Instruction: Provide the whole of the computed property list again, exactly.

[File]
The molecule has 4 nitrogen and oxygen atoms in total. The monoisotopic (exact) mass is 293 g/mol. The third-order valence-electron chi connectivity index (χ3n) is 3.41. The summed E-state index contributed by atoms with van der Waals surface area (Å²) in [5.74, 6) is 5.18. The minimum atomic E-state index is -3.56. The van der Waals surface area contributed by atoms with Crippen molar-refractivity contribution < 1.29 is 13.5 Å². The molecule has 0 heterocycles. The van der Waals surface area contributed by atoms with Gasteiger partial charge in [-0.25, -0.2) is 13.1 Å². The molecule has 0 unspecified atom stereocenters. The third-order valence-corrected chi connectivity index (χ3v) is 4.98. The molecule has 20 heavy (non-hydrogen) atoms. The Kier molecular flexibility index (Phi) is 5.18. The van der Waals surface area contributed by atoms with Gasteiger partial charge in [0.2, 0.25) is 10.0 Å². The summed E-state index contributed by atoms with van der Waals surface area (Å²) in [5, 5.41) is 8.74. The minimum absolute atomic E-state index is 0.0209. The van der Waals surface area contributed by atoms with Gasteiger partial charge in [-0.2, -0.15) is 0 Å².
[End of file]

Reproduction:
The molecule has 4 nitrogen and oxygen atoms in total. The monoisotopic (exact) mass is 293 g/mol. The third-order valence-electron chi connectivity index (χ3n) is 3.41. The summed E-state index contributed by atoms with van der Waals surface area (Å²) in [5.74, 6) is 5.18. The minimum atomic E-state index is -3.56. The van der Waals surface area contributed by atoms with Crippen molar-refractivity contribution < 1.29 is 13.5 Å². The molecule has 0 heterocycles. The van der Waals surface area contributed by atoms with Gasteiger partial charge in [-0.25, -0.2) is 13.1 Å². The molecule has 0 unspecified atom stereocenters. The third-order valence-corrected chi connectivity index (χ3v) is 4.98. The molecule has 20 heavy (non-hydrogen) atoms. The Kier molecular flexibility index (Phi) is 5.18. The van der Waals surface area contributed by atoms with Gasteiger partial charge in [0.2, 0.25) is 10.0 Å². The summed E-state index contributed by atoms with van der Waals surface area (Å²) in [5, 5.41) is 8.74. The minimum absolute atomic E-state index is 0.0209. The van der Waals surface area contributed by atoms with Gasteiger partial charge in [-0.2, -0.15) is 0 Å².